August 2007
The Coming Revolution in Scholarly Communications & Cyberinfrastructure
Screencast link Compound Information Object Demo Screencast
Herbert Van de Sompel, Los Alamos National Laboratory
Carl Lagoze, Cornell University

4.2 Referencing Compound Object Resources

Re-use of a web resource depends on the ability to reference it. As explained earlier, referencing issues exist when publishing compound objects to the web. First, there exists no web-parallel to the identifier of the compound object, shown in Figure 1. Second, there is a need to reference a specific resource not just in its own right (i.e., by means of its URI), but in the manner that it appears in the context of a certain compound object.

Referencing the Compound Object as a Whole

The protocol-based URI of the Resource Map identifies an aggregation of resources (components of a compound object) and their boundary-type inter-relationships. While this URI is clearly not the identifier of the compound object itself, it does provide an access point to the Resource Map and its representations that list all the resources of the compound object. For many practical purposes, this protocol-based URI may be a handy mechanism to reference the compound object because of the tight dependency of the visibility of the compound object in web space on the Resource Map (i.e., in ORE terms, a compound object exists in web space if and only if there exists a Resource Map describing it).

We note, however, two subtle points regarding the use of the URI of the Resource Map to reference the compound object. First, doing so is inconsistent with the web architecture and URI guidelines that are explicit in their suggestion that a URI should identify a single resource. Strictly interpreted, then, the use of the URI of the Resource Map to identify both the Resource Map and the compound object that it describes is incorrect. Second, some existing information systems already use dedicated URIs for the identification of compound information objects “as a whole.” For example, many scholarly publishers use DOIs,16 whereas the Fedora 17 and aDORe 18 repositories have adopted identifiers of the info URI scheme.19 These identifiers are explicitly distinct from the URI of the Resource Map.

Figure 6

Figure 6. Publish a Resource Map with a resource that indicates the compound object "as a whole."

These issues suggest that it should be possible to express in the ORE specifications, and therefore in the Resource Map and its representations, an additional URI – the identifier of the compound object itself. Once a URI to identify the compound object ”as a whole” is introduced, it would play the prominent role in the Resource Map of identifying the resource that corresponds with the compound object and that has component parts (resource C in Figure 6).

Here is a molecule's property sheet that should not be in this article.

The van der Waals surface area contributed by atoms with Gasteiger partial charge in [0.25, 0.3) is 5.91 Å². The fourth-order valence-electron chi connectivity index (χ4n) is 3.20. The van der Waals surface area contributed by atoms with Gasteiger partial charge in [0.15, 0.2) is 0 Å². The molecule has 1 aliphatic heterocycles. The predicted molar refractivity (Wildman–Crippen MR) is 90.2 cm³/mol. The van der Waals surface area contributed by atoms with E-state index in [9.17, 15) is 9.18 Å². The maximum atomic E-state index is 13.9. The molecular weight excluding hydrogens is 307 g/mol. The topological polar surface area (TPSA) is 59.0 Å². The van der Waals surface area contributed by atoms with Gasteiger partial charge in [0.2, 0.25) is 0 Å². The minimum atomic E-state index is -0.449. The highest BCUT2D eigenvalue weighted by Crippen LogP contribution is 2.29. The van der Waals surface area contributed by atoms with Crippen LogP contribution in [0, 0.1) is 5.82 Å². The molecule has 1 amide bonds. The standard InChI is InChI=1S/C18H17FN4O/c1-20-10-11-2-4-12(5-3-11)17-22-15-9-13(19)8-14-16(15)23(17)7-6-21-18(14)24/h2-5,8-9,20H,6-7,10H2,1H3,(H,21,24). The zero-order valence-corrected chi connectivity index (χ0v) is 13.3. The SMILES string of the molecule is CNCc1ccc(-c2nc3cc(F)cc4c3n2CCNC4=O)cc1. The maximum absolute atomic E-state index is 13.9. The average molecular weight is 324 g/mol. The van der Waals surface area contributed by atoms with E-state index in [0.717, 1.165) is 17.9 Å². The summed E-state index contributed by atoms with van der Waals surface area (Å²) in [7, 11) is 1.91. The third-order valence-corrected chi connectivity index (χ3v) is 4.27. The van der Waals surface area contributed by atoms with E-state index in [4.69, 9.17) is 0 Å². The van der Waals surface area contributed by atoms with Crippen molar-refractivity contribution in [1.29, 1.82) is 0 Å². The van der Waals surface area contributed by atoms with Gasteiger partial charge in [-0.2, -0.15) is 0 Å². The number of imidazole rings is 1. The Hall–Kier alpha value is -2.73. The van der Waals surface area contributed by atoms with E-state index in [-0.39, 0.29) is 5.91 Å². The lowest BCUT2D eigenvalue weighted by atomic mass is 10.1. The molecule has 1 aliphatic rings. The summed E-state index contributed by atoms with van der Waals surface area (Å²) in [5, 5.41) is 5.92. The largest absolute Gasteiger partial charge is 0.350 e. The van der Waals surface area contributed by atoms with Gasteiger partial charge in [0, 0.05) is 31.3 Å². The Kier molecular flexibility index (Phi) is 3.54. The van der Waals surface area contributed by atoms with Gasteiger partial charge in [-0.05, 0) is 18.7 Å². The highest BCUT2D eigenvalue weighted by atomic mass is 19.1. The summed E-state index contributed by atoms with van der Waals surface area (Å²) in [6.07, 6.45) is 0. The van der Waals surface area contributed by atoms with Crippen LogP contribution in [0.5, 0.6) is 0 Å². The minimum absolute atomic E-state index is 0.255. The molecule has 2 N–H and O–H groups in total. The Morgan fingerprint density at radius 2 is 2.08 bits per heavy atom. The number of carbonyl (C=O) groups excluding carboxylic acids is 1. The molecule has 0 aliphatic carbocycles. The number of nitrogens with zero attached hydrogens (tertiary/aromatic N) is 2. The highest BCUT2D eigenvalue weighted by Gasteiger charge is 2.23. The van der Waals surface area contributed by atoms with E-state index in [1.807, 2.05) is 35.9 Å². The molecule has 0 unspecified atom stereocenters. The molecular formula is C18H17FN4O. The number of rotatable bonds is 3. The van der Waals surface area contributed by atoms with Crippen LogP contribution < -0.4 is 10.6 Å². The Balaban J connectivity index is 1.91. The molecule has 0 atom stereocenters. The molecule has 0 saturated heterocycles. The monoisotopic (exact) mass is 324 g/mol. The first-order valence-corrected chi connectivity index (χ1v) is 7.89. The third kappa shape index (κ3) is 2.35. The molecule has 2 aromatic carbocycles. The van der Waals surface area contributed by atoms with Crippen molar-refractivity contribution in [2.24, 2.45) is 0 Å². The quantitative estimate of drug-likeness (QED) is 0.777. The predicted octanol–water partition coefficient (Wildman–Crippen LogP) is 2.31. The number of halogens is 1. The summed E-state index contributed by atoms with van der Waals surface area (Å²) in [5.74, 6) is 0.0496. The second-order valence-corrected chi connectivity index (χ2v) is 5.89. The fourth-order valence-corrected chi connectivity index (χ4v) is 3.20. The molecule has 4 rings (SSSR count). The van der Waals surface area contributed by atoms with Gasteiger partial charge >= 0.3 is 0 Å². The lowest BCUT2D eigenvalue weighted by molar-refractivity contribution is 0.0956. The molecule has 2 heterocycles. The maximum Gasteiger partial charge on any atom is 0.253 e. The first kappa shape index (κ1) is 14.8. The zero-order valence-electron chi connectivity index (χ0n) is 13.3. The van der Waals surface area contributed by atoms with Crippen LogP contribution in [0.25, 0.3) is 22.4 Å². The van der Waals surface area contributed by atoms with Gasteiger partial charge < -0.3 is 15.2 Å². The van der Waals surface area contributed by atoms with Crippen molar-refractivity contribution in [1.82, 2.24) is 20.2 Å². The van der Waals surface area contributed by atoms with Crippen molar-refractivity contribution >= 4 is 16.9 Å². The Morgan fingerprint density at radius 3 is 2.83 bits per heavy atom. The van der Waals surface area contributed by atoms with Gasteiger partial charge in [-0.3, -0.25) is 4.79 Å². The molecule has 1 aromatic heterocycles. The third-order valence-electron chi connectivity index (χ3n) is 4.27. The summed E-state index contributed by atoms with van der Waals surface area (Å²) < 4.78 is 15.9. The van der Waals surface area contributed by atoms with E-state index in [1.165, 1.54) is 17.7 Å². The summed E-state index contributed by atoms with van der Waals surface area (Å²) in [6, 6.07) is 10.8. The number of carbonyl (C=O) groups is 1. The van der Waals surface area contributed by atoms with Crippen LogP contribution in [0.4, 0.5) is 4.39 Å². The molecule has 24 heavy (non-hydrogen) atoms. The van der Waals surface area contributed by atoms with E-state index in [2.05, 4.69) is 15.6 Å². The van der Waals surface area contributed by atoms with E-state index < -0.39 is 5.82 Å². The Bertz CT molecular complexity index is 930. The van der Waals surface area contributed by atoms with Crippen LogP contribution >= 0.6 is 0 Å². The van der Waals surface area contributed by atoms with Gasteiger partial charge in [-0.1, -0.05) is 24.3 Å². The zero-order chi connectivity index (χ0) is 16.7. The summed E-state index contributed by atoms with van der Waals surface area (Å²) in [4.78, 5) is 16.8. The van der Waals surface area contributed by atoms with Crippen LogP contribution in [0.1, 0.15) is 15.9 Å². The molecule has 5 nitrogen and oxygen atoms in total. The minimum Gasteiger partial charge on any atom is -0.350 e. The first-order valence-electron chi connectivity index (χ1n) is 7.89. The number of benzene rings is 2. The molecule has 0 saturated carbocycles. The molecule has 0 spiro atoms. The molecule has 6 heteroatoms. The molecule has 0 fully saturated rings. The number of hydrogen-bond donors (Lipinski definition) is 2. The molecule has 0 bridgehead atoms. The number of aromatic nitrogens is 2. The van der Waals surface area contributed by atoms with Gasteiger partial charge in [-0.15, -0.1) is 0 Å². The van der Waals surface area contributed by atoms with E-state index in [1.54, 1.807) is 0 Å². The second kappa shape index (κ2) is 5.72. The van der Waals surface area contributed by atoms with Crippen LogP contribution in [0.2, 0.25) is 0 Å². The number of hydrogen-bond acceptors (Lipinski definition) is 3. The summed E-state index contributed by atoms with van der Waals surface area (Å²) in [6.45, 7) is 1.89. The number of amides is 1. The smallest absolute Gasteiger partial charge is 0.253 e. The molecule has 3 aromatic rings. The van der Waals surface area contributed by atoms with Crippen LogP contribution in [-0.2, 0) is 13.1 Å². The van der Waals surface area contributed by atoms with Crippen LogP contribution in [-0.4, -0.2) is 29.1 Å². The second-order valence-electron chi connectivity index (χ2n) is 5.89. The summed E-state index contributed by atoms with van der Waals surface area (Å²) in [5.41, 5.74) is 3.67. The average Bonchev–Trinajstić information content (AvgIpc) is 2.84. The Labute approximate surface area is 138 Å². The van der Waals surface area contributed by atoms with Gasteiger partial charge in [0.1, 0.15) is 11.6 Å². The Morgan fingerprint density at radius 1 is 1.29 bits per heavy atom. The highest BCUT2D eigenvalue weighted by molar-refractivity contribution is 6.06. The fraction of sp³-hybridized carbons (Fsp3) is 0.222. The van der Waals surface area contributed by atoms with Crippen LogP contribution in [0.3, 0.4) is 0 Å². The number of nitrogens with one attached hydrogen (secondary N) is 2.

Referencing Resources in Context

On the web, resources can unambiguously be referenced by means of their URI. As a result, each published component of a compound object, as well as a published Resource Map describing a compound object, can be referenced. As mentioned in the previous section, a compound object “as a whole” can be referenced if it is assigned a dedicated URI. However, as explained earlier by means of the cellular image example, there is often the need in scholarly communication to reference a resource as a component of a specific compound object.

Figure 7 illustrates a scenario in which resource U is used as part of two compound objects. To reveal boundary information regarding the upper compound object, Resource Map X is published; Resource Map Y is published to do the same for the lower compound object. Because U is part of both compound objects, both Resource Maps X and Y reference resource U. In order to accommodate the need to reference U as part of a specific compound object, OAI-ORE proposes to use an identifier pair that consists of the identifier of the resource itself and the identifier of the Resource Map that corresponds with the desired compound object, i.e. (U,X) to reference resource U as part of the upper compound object and (U,Y) to reference it as part of the lower compound object.

Figure 7

Figure 7. Resource U used in two compound objects.

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Reference this article
Van de Sompel, H., Lagoze, C. "Interoperability for the Discovery, Use, and Re-Use of Units of Scholarly Communication," CTWatch Quarterly, Volume 3, Number 3, August 2007. http://www.ctwatch.org/quarterly/articles/2007/08/interoperability-for-the-discovery-use-and-re-use-of-units-of-scholarly-communication/

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